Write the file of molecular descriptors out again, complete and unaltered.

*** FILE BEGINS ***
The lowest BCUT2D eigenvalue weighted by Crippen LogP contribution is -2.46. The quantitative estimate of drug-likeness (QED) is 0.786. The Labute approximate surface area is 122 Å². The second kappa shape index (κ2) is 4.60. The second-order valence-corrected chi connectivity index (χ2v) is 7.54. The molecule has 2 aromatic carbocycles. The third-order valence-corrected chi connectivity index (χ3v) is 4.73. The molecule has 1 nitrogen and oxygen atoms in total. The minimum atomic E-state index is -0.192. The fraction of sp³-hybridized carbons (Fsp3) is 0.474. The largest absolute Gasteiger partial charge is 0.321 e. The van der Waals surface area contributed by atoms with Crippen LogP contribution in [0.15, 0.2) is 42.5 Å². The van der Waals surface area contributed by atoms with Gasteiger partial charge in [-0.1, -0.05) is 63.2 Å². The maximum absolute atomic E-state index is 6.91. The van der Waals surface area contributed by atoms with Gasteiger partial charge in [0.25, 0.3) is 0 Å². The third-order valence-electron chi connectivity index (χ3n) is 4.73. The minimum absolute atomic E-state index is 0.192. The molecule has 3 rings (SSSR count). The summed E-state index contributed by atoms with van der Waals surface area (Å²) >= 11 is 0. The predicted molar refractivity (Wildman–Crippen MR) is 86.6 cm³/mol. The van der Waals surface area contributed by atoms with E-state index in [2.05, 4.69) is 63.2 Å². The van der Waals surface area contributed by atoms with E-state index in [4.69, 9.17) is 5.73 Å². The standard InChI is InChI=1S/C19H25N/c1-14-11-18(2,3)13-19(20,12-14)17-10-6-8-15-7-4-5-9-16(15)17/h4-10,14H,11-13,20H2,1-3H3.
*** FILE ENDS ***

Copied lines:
The lowest BCUT2D eigenvalue weighted by Crippen LogP contribution is -2.46. The quantitative estimate of drug-likeness (QED) is 0.786. The Labute approximate surface area is 122 Å². The second kappa shape index (κ2) is 4.60. The second-order valence-corrected chi connectivity index (χ2v) is 7.54. The molecule has 2 aromatic carbocycles. The third-order valence-corrected chi connectivity index (χ3v) is 4.73. The molecule has 1 nitrogen and oxygen atoms in total. The minimum atomic E-state index is -0.192. The fraction of sp³-hybridized carbons (Fsp3) is 0.474. The largest absolute Gasteiger partial charge is 0.321 e. The van der Waals surface area contributed by atoms with Crippen LogP contribution in [0.15, 0.2) is 42.5 Å². The van der Waals surface area contributed by atoms with Gasteiger partial charge in [-0.1, -0.05) is 63.2 Å². The maximum absolute atomic E-state index is 6.91. The van der Waals surface area contributed by atoms with Gasteiger partial charge in [0.25, 0.3) is 0 Å². The third-order valence-electron chi connectivity index (χ3n) is 4.73. The minimum absolute atomic E-state index is 0.192. The molecule has 3 rings (SSSR count). The summed E-state index contributed by atoms with van der Waals surface area (Å²) >= 11 is 0. The predicted molar refractivity (Wildman–Crippen MR) is 86.6 cm³/mol. The van der Waals surface area contributed by atoms with E-state index in [2.05, 4.69) is 63.2 Å². The van der Waals surface area contributed by atoms with E-state index in [4.69, 9.17) is 5.73 Å². The standard InChI is InChI=1S/C19H25N/c1-14-11-18(2,3)13-19(20,12-14)17-10-6-8-15-7-4-5-9-16(15)17/h4-10,14H,11-13,20H2,1-3H3.